TRAVIS COUNTY, Texas —
On Monday, Travis County leaders provided an update on the drug overdose crisis in Austin and what prevention efforts the County has taken so far.
In May, Travis County declared overdoses from fentanyl a public health crisis. Since that declaration, the County has done a variety of work, including prevention, intervention and treatment for those affected.
The declaration allowed the County to set aside funds for a variety of materials, including $350,000 for overdose prevention efforts. Of those funds, $175,000 was allotted to increase the availability of Narcan in the community and for overdose prevention kits.
The update took place at 11 a.m. at Star Bar, located at 600 West Sixth Street, with a goal of including how well the County responded to the commissioners court's goals following the Travis County Medical Examiner's annual report for 2021.
The annual report showed that fentanyl overdose deaths increased by 237%, with 35 in 2020 and 118 in 2021.
"We are on track to double the number of overdose and fentanyl deaths this year," said Travis County Judge Andy Brown. "There have been 199 deaths total, with 118 [of those deaths] in the first six months from fentanyl."
Part of the initiative that the city and County are collaborating on is providing bars and various parts of the nightlife scene with Narcan. Travis County officials have created a partnership with community members to better provide community members with access to Narcan.
The program that the court will vote on is the Communities in Recovery program, which is expected to cost $175,000 and will provide peer-based support in East and South Austin to create relationships for those that want recovery. The majority of the budget when the county declared an emergency in May went to buying Narcan doses.
"We're buying every bit we can get [under the] contract with Cardinal Pharmaceuticals," said Brown. "APH was able to get 9,000 of the [nasal spray] injectables and have distributed them. 840 boxes of Narcan, each box has two doses."
SafeHaven Harm Reduction (SHHR), a nonprofit in Austin, received 90 boxes of Narcan from the city to help those in the nightlife scene. So far, their program includes 13 bars to distribute to. The first bar includes Star Bar, the bar that the press conference took place in.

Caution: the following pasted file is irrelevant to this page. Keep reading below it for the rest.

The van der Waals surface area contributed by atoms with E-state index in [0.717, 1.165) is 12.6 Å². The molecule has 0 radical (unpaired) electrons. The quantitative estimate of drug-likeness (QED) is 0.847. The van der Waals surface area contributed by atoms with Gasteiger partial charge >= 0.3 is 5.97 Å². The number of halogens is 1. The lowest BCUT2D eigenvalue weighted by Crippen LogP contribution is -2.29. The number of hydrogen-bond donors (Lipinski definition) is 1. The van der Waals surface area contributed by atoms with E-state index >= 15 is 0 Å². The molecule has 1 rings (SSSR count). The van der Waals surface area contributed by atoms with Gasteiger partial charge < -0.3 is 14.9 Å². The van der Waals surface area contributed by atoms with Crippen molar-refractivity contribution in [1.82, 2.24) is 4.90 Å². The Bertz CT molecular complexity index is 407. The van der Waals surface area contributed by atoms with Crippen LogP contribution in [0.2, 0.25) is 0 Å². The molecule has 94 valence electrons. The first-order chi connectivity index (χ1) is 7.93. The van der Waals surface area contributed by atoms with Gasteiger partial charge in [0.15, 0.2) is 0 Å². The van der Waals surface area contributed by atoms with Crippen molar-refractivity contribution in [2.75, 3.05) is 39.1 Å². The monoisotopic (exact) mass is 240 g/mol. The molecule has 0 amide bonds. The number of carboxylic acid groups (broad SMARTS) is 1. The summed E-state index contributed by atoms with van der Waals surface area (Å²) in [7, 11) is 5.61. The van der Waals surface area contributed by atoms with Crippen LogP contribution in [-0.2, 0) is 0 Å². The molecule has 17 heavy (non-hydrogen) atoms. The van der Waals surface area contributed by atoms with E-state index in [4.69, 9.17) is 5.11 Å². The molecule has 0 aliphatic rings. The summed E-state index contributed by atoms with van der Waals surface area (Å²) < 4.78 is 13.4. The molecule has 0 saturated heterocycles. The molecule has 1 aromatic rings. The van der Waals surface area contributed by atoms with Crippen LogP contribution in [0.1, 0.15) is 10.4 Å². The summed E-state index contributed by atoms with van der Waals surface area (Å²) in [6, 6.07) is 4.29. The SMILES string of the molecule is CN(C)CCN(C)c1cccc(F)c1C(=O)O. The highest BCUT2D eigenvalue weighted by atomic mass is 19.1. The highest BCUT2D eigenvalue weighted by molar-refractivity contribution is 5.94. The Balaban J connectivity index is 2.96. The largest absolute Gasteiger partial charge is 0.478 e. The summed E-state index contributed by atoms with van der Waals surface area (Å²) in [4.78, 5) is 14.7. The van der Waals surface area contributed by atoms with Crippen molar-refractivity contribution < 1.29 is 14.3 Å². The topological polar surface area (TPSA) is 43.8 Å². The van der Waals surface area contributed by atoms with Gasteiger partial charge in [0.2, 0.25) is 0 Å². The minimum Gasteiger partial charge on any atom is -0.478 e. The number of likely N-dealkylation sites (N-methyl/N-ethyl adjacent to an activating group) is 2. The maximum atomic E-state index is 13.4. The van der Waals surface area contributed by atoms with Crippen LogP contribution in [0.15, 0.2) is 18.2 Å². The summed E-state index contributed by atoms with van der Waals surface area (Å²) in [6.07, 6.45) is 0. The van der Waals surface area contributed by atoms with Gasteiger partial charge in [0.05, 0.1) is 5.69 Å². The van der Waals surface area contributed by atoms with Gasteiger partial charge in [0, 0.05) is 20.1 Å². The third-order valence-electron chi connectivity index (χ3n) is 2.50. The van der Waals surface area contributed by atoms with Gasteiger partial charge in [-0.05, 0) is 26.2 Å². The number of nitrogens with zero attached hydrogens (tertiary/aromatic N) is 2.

"Train the bar staff to be first responders. What we're doing is enabling our community members to be first responders," said Christie Mokry, executive director of SHHR. "What that means is that in the bars, they'll have [Narcan] available for anyone. If an overdose happens in a bathroom, they'll be able to give that life-saving medication."
The update also included the current status of overdose deaths throughout the county and detailed Travis County's Week of Action, a week-long effort that will support drug overdose prevention and intervention efforts.
"If you call 911 for someone that you see is experiencing an overdose, you will not be prosecuted here in Travis County. We need everyone to stay safe and stay alive, and we need your help to do that," said District Attorney Jose Garza.
Travis County also provided the following data:
- There were 118 fentanyl-related overdoses in the first six months of 2022, with 199 overall overdoses.
- In all of 2021, there were 118 fentanyl-related overdoses, with 308 total overdoses.
- In the first six months of 2021, there were 62 fentanyl-related overdoses.
- More than half of our overdoses this year involved fentanyl (59%) compared to 38% in 2021.
- The number of women with overdoses involving fentanyl has increased.
- The number of Asian American residents with overdoses involving fentanyl has increased from zero in 2021 to three in the first six months of 2022.
- The number of African American/Black residents with overdoses involving fentanyl has increased.
- The number of Hispanic residents with overdoses involving fentanyl has increased.
- The average age of victim in the first six months of 2022 is 36 compared to 34 years old in 2021.
Watch the full press conference below: